Pink Triangle Press (PTP), the company that publishes Xtra, in partnership with Peace Point Entertainment Group, has bought gay porn digital specialty channel, HardTV.
The channel was purchased from OutTV’s parent company in a deal valued at about $70,000.
Pride Toronto’s financial statements from the fiscal year 2009 — which ended last July — have finally been released, and they reveal a year of growth, change and controversy. In fiscal year 2008, Pride commanded a budget of close to $2 million, but in 2009 its budget was more than $3 million.
It also posted a deficit — after a modest profit of $41,972 in 2008, in 2009 the organization took a loss of $138,605.
According to Pride Toronto executive director, Tracey Sandilands, three factors are responsible for most of the deficit. The first is the gap in 2008 between the departure of former executive director Fatima Amarshi and Sandilands’ arrival.
An American couple has won a federal court case that could change the way Canada treats would-be immigrants who are HIV-positive.
Justice Sean Harrington’s December 31 decision could be appealed before the end of January, but if it stands, it will make it easier for applicants who can afford to cover their own prescription costs to immigrate.
To get my first pap test, I had to pretend I was sleeping with men. Several years ago, I was leaving the country and wanted to make sure I was up to date with routine health care. My GP said that it wasn’t within “the guidelines” to give paps to women who sleep exclusively with women.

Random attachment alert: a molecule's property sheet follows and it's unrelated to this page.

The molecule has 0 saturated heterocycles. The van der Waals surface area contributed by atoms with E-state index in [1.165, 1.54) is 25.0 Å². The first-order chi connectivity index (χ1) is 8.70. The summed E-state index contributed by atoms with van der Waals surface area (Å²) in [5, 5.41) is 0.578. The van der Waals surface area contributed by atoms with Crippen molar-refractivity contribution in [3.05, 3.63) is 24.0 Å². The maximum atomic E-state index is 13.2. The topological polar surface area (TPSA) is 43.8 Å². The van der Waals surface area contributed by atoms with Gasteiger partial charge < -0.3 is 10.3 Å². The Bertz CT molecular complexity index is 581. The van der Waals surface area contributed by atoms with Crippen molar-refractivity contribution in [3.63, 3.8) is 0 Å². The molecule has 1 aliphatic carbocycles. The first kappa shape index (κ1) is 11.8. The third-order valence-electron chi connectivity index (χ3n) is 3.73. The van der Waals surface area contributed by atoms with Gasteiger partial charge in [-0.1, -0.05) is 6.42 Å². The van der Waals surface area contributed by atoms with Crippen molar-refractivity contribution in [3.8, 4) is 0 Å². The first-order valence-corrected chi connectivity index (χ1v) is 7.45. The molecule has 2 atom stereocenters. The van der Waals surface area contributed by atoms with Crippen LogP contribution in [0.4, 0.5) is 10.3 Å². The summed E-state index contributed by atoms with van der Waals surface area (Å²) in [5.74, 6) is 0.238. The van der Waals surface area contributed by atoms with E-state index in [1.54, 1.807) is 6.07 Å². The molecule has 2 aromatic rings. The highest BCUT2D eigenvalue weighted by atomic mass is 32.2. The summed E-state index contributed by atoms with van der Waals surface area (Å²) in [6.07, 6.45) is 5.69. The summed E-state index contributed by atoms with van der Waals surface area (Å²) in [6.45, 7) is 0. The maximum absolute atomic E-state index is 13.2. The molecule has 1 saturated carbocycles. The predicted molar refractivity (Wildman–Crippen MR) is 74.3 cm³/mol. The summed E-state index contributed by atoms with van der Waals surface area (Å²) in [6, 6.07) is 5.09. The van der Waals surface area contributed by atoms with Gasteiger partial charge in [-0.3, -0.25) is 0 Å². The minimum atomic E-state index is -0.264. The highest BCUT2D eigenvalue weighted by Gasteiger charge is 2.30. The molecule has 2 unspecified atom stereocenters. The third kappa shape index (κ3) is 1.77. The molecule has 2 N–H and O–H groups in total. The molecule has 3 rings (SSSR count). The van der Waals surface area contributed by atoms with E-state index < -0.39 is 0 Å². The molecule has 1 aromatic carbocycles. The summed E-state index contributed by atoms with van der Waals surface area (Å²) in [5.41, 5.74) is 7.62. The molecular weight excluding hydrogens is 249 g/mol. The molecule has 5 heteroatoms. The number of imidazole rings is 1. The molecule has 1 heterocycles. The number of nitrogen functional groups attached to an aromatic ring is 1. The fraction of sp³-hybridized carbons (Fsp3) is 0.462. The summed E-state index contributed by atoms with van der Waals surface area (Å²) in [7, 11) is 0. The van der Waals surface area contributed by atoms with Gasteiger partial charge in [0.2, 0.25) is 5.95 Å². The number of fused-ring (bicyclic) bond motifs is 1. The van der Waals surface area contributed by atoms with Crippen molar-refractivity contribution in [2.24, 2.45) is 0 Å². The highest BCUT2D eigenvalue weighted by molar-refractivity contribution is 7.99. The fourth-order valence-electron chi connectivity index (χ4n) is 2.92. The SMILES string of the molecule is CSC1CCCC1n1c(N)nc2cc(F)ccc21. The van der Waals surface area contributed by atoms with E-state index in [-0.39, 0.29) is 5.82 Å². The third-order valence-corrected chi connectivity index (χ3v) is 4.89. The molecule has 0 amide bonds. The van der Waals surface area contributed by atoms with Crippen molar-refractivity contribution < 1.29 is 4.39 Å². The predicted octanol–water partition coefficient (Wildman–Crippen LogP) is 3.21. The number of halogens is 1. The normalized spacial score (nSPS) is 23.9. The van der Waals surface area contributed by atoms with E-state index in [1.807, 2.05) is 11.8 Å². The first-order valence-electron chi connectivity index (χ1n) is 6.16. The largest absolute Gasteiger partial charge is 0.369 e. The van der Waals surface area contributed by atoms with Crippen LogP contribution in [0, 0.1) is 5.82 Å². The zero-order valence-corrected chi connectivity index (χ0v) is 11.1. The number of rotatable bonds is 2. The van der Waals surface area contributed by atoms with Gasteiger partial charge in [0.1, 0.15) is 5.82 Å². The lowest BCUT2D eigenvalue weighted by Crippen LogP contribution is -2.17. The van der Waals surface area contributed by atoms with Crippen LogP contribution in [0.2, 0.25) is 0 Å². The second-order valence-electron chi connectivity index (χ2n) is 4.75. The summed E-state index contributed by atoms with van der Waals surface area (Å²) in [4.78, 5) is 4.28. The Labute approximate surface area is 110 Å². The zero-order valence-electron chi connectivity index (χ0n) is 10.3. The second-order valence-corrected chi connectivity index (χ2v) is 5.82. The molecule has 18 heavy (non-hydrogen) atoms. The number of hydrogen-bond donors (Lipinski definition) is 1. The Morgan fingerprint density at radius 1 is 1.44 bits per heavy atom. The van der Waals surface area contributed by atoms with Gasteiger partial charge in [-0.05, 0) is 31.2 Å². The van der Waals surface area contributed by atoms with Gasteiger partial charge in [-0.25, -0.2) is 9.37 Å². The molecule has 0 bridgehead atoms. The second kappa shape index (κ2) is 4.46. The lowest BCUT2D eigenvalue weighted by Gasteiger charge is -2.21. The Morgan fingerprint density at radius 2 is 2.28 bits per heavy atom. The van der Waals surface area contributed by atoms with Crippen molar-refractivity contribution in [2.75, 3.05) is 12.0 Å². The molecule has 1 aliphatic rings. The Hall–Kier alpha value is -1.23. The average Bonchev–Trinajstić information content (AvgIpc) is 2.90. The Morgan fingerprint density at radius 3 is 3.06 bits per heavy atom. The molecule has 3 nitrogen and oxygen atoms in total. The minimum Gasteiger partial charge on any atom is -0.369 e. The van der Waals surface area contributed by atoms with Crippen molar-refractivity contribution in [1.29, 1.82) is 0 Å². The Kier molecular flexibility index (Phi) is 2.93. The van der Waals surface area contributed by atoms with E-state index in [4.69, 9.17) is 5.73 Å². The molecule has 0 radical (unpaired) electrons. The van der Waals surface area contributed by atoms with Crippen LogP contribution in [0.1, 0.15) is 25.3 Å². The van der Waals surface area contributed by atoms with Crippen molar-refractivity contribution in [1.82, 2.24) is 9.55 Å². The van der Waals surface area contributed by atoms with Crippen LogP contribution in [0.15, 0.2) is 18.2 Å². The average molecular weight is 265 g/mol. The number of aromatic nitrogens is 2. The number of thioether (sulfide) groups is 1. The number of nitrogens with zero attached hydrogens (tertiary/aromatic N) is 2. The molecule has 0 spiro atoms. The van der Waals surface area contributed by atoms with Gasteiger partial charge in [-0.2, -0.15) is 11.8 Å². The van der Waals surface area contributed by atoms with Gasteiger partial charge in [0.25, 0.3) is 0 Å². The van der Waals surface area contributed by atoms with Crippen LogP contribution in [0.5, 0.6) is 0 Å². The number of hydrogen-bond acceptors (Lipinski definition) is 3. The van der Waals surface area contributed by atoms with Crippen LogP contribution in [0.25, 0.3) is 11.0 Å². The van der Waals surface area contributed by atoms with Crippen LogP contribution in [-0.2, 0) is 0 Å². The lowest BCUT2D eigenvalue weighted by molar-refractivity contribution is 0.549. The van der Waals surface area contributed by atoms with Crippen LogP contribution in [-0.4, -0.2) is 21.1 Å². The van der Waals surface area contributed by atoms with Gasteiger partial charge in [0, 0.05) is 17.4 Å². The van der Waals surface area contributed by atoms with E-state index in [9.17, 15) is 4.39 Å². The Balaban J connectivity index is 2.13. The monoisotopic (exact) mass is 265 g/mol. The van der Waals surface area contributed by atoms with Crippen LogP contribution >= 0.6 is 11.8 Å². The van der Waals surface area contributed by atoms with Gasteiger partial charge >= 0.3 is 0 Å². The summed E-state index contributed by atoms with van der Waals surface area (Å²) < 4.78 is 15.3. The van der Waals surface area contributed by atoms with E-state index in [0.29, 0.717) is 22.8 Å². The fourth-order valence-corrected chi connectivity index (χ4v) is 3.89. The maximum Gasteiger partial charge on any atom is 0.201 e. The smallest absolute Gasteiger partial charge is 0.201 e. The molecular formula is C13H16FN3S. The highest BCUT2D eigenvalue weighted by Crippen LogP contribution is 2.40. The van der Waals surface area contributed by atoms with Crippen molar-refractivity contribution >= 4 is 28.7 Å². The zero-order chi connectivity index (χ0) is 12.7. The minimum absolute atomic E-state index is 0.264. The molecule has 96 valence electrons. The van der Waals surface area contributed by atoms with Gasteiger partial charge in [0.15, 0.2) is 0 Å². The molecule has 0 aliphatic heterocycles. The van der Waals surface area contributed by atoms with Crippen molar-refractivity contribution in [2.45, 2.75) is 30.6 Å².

From my own research, I was pretty sure she was wrong. I also knew that I wouldn’t have time to get an appointment somewhere else. So I lied. She told me if I wasn’t interested in following her advice, I should get another doctor. After a supremely awkward pelvic exam, I left and never went back. Apparently, I’m not alone.
Marriage is changing & it might be changing us too
Most academics write with careful detachment. But in her new book, When Gay People Get Married: What Happens When Societies Legalize Same-Sex Marriage, MV Lee Badgett opens on an unusually personal note, recounting her own decision to marry. Then again, Badgett is an unusual scholar. A professor of economics at the University of Massachusetts Amherst, she is well outside the mainstream of academia’s most relentlessly right-wing discipline. Interested in the economics of labour and sexual orientation, her last book was Money, Myths and Change: The Economic Lives of Lesbians and Gay Men.
Last Tuesday, June 21, queer youth from across the GTA gathered at Buddies In Bad Times Theatre for the tenth annual Pride Prom. The theme was “A Midsummer Night’s Prom: A Decade of Pride and Magic.”
In the spring of 1996, mere months had passed since the Supreme Court extended the Charter to protect against discrimination based on sexual orientation. Ontario had just become the first province to give same-sex couples adoption rights. And the Triangle Program, a classroom for lesbian, gay, bisexual and transgendered (LGBT) students forced out of the normal school system by homophobia, had just opened. It was the Triangle Program participants that organized the first Pride Prom.
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